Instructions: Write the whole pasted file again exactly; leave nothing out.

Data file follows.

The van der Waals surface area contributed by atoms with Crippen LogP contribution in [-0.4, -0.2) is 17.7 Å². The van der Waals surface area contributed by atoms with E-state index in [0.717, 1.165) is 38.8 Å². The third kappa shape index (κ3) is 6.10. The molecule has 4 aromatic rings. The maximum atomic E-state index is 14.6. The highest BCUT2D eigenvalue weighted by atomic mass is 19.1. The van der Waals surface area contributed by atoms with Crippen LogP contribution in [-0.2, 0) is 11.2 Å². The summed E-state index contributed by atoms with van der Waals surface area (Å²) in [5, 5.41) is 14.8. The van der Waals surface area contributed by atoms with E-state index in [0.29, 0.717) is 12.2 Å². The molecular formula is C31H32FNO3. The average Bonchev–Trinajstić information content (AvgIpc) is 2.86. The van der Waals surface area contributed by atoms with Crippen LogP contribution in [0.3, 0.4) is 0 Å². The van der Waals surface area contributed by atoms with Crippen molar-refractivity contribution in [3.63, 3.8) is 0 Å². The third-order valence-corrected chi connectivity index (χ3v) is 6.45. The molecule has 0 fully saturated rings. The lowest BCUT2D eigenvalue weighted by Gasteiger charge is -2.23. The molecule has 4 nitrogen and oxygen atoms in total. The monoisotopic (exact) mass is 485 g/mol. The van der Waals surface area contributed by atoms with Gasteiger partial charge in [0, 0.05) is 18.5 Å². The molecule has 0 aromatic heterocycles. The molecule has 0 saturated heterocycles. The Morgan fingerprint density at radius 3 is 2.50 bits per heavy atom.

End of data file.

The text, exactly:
The van der Waals surface area contributed by atoms with Crippen LogP contribution in [-0.4, -0.2) is 17.7 Å². The van der Waals surface area contributed by atoms with E-state index in [0.717, 1.165) is 38.8 Å². The third kappa shape index (κ3) is 6.10. The molecule has 4 aromatic rings. The maximum atomic E-state index is 14.6. The highest BCUT2D eigenvalue weighted by atomic mass is 19.1. The van der Waals surface area contributed by atoms with Crippen LogP contribution in [-0.2, 0) is 11.2 Å². The summed E-state index contributed by atoms with van der Waals surface area (Å²) in [5, 5.41) is 14.8. The van der Waals surface area contributed by atoms with E-state index in [0.29, 0.717) is 12.2 Å². The molecular formula is C31H32FNO3. The average Bonchev–Trinajstić information content (AvgIpc) is 2.86. The van der Waals surface area contributed by atoms with Crippen LogP contribution in [0.3, 0.4) is 0 Å². The van der Waals surface area contributed by atoms with Crippen molar-refractivity contribution in [3.63, 3.8) is 0 Å². The third-order valence-corrected chi connectivity index (χ3v) is 6.45. The molecule has 0 fully saturated rings. The lowest BCUT2D eigenvalue weighted by Gasteiger charge is -2.23. The molecule has 4 nitrogen and oxygen atoms in total. The monoisotopic (exact) mass is 485 g/mol. The van der Waals surface area contributed by atoms with Gasteiger partial charge in [0, 0.05) is 18.5 Å². The molecule has 0 aromatic heterocycles. The molecule has 0 saturated heterocycles. The Morgan fingerprint density at radius 3 is 2.50 bits per heavy atom.